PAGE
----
Mediation is the process of resolving disputes through the use on an impartial third party mediator. The goal of the process is to find a mutually acceptable resolution to the dispute. This is achieved through collaborative problem solving between the parties in dispute, a focus on rebuilding rather than placing blame and the acknowledgement of feelings as well as facts in order to allow the parties to relinquish anger in the process of moving towards resolution.
A proper mediation should do all of this and should be used as a preventive tool for effectively stopping problems before they escalate. The goal in most mediations is to resolve the dispute without the need for a lengthy and expensive legal proceeding.
In mediations, if one person asks for mediation, all involved parties are approached and asked if they agree to take part in the mediation. Each party involved in the mediation is visited by the mediator individually. The mediator will inquire as to how the party views the current situation and their expectations for the future relationship with the opposing party. Information shared at this point in the process is private and confidential unless otherwise agreed. The exception to this would be in the case of the disclosure of serious abuse.
The mediator will then explain the structure of the mediation and ask all involved to agree to some basic rules. These might include listening without interrupting or refraining from using offensive remarks or comments. Each party will talk about the problem as it affects them. The mediator will make sure that all involved understand what each person has said and allow them to respond. The mediator will then help the parties determine what the issues that need to be sorted out are. This initial process often leads to solutions previously unexplored because the parties were too deeply in conflict to discuss them.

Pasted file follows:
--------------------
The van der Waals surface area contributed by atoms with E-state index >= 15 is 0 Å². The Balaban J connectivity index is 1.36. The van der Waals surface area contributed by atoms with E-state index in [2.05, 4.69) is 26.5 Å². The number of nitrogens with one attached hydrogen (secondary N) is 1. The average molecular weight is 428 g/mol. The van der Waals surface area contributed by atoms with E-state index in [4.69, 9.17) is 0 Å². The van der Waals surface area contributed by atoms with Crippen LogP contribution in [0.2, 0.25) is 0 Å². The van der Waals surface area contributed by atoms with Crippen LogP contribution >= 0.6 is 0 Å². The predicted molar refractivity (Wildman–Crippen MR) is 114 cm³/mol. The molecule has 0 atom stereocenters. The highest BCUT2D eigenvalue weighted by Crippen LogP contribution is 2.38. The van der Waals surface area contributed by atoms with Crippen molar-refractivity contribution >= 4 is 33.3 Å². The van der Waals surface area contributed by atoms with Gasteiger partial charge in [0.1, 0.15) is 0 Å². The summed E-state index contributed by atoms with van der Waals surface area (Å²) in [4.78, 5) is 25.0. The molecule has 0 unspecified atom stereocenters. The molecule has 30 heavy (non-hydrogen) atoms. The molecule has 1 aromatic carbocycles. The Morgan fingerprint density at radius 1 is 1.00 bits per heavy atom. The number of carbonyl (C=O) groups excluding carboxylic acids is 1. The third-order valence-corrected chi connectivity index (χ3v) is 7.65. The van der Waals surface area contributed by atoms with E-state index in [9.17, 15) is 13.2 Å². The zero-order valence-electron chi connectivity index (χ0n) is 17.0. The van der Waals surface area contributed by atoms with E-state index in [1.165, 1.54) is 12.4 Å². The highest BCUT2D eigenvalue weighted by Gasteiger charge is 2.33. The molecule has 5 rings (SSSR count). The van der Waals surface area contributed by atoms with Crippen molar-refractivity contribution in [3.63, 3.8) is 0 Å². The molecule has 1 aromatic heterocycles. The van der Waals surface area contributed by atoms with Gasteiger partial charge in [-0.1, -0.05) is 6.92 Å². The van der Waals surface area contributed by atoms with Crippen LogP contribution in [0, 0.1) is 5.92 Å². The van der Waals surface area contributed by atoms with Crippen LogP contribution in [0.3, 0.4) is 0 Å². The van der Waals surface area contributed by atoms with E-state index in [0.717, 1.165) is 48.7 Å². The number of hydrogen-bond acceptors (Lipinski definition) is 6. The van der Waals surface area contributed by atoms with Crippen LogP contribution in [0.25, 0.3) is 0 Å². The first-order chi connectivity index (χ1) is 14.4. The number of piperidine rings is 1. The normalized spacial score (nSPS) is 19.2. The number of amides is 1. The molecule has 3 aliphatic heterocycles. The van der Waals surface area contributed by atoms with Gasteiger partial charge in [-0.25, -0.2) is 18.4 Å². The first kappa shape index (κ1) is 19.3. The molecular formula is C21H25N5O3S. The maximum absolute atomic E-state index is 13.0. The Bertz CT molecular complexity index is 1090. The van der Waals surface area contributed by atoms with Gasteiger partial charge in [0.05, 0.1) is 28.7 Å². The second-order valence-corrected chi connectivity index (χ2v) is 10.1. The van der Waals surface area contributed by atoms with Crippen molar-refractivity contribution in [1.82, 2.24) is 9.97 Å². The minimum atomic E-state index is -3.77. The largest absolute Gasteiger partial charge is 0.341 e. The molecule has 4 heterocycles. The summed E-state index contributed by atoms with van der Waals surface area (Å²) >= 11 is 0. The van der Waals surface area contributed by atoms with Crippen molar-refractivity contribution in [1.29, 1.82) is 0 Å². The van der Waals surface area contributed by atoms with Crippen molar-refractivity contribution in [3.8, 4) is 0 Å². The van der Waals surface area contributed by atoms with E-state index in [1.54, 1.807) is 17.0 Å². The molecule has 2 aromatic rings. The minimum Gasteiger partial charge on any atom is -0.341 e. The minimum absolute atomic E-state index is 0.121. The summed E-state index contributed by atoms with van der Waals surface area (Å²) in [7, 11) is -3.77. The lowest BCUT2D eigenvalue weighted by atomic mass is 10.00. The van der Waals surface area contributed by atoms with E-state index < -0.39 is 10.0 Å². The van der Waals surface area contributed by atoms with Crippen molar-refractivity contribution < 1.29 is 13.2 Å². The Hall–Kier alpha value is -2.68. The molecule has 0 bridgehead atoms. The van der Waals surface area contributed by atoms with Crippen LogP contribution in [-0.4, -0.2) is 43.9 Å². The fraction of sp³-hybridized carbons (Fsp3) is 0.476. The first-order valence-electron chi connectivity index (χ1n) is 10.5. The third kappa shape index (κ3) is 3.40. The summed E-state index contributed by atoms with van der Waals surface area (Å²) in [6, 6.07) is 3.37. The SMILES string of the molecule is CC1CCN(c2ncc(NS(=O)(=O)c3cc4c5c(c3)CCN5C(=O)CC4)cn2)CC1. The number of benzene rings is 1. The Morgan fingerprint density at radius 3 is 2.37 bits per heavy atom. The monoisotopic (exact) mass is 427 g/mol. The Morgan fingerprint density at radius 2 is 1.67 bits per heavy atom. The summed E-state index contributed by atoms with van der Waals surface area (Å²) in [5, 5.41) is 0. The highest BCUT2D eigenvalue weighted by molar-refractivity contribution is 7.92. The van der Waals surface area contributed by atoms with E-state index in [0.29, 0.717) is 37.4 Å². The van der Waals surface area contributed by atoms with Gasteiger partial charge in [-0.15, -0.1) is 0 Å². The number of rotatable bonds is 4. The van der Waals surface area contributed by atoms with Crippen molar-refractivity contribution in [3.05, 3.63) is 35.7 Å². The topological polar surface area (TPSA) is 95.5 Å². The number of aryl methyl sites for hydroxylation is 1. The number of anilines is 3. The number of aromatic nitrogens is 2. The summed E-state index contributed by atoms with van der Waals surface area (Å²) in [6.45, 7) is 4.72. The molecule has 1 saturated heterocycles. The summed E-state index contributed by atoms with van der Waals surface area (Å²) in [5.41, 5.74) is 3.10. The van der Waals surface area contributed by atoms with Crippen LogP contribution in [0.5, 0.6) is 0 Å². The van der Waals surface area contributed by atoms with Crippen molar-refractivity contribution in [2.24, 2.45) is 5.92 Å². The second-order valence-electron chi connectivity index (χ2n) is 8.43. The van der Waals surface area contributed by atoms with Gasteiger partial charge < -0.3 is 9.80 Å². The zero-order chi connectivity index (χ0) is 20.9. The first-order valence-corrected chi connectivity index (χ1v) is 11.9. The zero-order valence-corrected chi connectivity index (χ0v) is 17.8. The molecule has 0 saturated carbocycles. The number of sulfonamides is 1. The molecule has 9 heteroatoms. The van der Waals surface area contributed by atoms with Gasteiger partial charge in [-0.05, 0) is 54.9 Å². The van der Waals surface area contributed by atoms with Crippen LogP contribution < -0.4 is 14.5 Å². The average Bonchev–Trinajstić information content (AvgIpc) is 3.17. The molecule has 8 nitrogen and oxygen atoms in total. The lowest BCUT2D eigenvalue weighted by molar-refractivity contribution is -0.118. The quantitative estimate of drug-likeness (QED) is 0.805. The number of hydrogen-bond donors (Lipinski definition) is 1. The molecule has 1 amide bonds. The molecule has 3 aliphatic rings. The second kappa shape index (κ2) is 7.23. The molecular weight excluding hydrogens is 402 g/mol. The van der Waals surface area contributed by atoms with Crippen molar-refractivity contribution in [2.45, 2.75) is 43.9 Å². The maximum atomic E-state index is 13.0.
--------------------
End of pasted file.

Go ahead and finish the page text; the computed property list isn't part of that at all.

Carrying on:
Once an agreement is reached, it is written and signed by both parties and the mediator. This is not a binding contract and is not enforcable in court until both parties decide to make it a legal contract. The agreement does not prohibit either party from finding other ways of dealing with the dispute.
Mediation is often successful simply because both parties can be heard. Sometimes all that a person wanted was a simple apology. The process of mediation is empowering th individuals and it encourages people to put their own ideas forward, rather than having a judge or a lawyer decide what's best. It is less intimidating and more personal, and since the parties themselves have decided what the best solution is, it gives both parties a sense of ownership in the agreement. This often results in an agreement that makes both sides happy and is more likely to be adhered to by both sides.
The other benefit of mediation is the quickness with which a resolution is reached. Rather than a lengthy and expensive court proceeding, the parties can deal with the issues quickly, before the disagreement can escalate. Mediation usually takes about 4 to 6 weeks, but can be much quicker if the parties are open to the process. The mediation itself often lasts less than one day.
The cost of litigation is mostly avoided and some forms of mediation are free. Most neighbour mediation is free and many types of community mediation are available at reasonable rates. The success rate of mediation is about 93%. This means that they are resolved then and there. The rest may be settled later in court, but mediation often helps direct the disputants focus.
Mediation is completely private and the mediator destroys all of their notes once mediation is complete. The mediator cannot be called as a witness in court. The mediator is considered "without prejudice" and cannot be used in court or in any arbitration proceedings unless both parties agree to a legally binding contract.